Coffey break: top N.L. bureaucrat's position became 'untenable,' premier says

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Bern Coffey debacle damaged integrity of public service, says former top bureaucrat

Premier Dwight Ball says Bern Coffey's position as Newfoundland and Labrador's top civil servant became "untenable" because it took him too long to shed his private-practice legal clients.

But Ball indicated that he had no regrets about hiring Coffey as clerk of the executive council.

"I would do it over again," Ball told reporters Monday morning.

"The only regrettable thing, I guess, is that we just couldn't get to what would be a reasonable transition period."

He cited Coffey's experience and reputation, and stressed the importance of getting the right people for top government jobs.

"It was my understanding that the transition from private practice to public service would be completed in a reasonable amount of time," Ball said.

He had expected the process to be wrapped up by June 30.

"However, in light of several meetings with Mr. Coffey over the course of this past weekend, it has become clear that a full transition would take longer than expected. This is an untenable situation for both myself and Mr. Coffey, and as such Mr. Coffey has tendered his resignation."

2 lawsuits filed against government agencies

Coffey's resignation — announced late Sunday night in an email to reporters from the premier's office — came after days of questions about potential conflicts of interest involving his private legal work.

More than a week ago, the business news website Allnewfoundlandlabrador.com reported that Coffey was involved a wrongful dismissal case launched by a former employee of Crown-owned Nalcor Energy.

CBC News revealed Monday morning that Coffey was involved in a second lawsuit filed against a government agency.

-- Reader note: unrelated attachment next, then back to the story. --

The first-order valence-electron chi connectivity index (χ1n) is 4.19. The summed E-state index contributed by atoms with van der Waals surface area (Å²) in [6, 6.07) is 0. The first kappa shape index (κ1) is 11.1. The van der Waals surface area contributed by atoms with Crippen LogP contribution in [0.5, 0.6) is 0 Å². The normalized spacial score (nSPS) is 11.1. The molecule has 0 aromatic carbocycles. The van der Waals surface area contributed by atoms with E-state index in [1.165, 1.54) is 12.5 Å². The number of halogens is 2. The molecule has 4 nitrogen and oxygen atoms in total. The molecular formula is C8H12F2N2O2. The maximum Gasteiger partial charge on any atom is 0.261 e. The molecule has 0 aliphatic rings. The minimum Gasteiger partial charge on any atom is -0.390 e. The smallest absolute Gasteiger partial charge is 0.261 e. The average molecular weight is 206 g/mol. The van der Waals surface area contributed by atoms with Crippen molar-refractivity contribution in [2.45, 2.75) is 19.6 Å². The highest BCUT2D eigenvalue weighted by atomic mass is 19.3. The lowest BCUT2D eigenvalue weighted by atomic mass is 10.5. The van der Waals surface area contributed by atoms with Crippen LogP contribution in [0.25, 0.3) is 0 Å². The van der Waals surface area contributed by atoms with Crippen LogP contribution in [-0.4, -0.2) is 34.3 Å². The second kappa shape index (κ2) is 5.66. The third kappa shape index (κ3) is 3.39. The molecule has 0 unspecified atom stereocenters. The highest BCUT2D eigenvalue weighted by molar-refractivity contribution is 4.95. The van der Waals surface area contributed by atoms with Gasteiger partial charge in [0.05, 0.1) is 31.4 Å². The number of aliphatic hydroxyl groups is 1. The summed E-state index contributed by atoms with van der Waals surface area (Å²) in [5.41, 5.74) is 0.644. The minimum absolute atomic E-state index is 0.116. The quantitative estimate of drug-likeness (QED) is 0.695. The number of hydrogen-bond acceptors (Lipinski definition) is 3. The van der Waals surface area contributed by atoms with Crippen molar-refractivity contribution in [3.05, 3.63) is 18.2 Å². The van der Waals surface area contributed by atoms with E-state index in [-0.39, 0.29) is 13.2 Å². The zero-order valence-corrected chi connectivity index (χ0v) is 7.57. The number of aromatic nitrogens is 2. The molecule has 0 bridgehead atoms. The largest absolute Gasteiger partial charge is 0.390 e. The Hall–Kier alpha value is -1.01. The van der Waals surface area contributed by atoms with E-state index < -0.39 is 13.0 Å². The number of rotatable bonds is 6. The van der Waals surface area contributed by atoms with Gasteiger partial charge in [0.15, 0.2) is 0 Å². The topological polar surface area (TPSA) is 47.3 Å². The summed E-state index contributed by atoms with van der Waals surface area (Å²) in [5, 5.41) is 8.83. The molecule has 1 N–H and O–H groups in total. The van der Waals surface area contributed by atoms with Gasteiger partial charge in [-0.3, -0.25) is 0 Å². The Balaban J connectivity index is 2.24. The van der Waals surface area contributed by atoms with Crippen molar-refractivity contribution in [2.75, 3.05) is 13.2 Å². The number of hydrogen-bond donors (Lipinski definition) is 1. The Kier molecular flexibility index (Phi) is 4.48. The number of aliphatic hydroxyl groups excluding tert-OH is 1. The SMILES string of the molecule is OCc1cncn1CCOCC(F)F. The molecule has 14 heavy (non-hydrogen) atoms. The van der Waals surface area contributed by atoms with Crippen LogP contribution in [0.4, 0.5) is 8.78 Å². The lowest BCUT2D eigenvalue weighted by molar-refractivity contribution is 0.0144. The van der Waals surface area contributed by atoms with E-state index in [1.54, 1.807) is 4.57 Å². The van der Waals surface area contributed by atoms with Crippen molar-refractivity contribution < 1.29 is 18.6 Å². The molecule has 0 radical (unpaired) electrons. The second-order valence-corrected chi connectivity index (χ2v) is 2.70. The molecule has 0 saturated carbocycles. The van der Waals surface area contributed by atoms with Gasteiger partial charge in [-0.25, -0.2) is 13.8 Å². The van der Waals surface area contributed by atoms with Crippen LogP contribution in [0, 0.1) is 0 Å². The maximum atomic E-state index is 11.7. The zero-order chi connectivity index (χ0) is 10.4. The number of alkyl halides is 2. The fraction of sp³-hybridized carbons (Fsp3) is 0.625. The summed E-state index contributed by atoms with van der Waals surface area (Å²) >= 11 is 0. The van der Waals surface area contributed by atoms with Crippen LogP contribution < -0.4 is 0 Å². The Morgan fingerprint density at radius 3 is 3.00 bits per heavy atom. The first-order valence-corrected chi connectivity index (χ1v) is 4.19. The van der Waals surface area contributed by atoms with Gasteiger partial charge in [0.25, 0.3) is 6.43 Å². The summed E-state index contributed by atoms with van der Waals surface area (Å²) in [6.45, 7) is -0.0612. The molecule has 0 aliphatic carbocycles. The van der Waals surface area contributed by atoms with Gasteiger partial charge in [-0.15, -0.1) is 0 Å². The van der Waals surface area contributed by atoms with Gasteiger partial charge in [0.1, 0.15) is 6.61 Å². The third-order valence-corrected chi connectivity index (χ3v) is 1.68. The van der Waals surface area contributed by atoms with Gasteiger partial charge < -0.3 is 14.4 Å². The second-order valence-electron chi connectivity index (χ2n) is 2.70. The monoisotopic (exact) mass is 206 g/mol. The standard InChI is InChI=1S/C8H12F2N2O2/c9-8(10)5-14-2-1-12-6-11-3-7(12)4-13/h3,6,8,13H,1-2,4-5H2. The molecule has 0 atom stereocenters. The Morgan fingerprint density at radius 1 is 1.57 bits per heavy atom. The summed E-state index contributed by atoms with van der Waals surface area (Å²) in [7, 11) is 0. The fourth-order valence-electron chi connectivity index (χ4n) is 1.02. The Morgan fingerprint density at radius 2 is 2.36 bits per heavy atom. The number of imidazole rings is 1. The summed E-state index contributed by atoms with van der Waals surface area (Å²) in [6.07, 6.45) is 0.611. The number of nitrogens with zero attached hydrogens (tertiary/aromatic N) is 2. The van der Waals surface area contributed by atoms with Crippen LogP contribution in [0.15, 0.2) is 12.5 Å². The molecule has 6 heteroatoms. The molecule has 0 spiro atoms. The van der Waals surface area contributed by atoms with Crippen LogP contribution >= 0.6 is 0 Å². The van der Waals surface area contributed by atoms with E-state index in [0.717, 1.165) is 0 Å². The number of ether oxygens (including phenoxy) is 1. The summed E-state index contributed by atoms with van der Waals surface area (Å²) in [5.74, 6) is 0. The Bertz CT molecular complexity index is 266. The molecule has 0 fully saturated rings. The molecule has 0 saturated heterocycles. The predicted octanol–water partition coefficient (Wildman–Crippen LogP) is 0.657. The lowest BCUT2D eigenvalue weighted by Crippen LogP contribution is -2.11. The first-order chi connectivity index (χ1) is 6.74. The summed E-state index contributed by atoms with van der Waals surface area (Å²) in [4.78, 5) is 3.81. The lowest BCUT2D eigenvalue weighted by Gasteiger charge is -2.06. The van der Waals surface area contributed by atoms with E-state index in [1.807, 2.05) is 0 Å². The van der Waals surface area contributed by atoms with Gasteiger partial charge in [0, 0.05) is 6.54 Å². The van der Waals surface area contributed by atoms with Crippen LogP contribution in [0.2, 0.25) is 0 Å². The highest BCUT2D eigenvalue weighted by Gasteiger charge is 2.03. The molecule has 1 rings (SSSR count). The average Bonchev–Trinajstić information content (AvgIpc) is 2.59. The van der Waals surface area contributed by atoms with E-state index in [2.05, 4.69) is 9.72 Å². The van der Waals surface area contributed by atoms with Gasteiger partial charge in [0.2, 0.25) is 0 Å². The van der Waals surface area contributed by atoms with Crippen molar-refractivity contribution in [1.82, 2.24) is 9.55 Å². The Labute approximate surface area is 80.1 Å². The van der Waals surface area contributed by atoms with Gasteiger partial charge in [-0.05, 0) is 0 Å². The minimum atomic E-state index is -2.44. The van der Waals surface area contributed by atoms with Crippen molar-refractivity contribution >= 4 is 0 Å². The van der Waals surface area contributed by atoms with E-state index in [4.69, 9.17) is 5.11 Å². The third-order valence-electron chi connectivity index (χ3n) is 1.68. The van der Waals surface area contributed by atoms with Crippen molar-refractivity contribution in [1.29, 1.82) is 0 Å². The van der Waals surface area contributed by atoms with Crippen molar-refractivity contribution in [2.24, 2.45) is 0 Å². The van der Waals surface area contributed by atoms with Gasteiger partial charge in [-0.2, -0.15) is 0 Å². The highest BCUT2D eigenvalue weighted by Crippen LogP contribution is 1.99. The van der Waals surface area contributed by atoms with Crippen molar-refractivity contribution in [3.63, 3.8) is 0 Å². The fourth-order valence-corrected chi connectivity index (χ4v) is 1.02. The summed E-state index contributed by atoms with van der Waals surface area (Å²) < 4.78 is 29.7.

Coffey represents a surgeon who has sued Western Health. That court action alleges abuse of power, and seeks damages. It was filed the same day Coffey accepted the job as top civil servant last September.

'Conflict walls' established, premier says

Ball told reporters Monday that Coffey informed him he had seven active files when he took the job as clerk. That list has since shrunk, the premier added.

He indicated that the only active cases involving government agencies were the Western Health and Nalcor matters, adding that the Nalcor case had to be filed because of a deadline and Coffey would not represent the client in court.

Ball acknowledged that he only became aware of the Nalcor statement of claim through the media.

He stressed that the onus was on Coffey to disclose any potential potential issues, and "conflict walls" were established to avoid problems.

Coffey will not receive a severance payment, the premier said.

'People are outraged': Paul Davis

The opposition parties, meanwhile, weren't buying the message Ball was selling.

Progressive Conservative Leader Paul Davis called the situation "completely not acceptable" and a "complete misstep by the premier on a very, very important subject."

Davis noted that the story broke in the press more than a week before Ball publicly spoke about it.

"It was a case where they got caught doing something they should not have been doing," the Tory leader charged.

"I've never seen such a response from people all over the province — clear response from people all over the province — on a single issue like this before. And people are outraged," Davis said.

"The premier was put in a corner where he now finally had to deal with it. And he stands here today, and continues to defend the circumstances, defends Mr. Coffey, and says he would do it all over again. That's a big concern."

NDP Leader Earle McCurdy also referenced the premier's comment about doing it over again.

"So that sounds like really saying it's unfortunate we got caught here," McCurdy said.

Ball's explanations were "pretty lame," the NDP leader added.

"I can't imagine how the premier thought it would be OK to have the senior civil servant in the province — a person who runs the public service, who is boss over deputy ministers, who reports directly to the premier himself — to be involved in court actions against the government that he's supposed to serve," McCurdy said.

"Just not acceptable."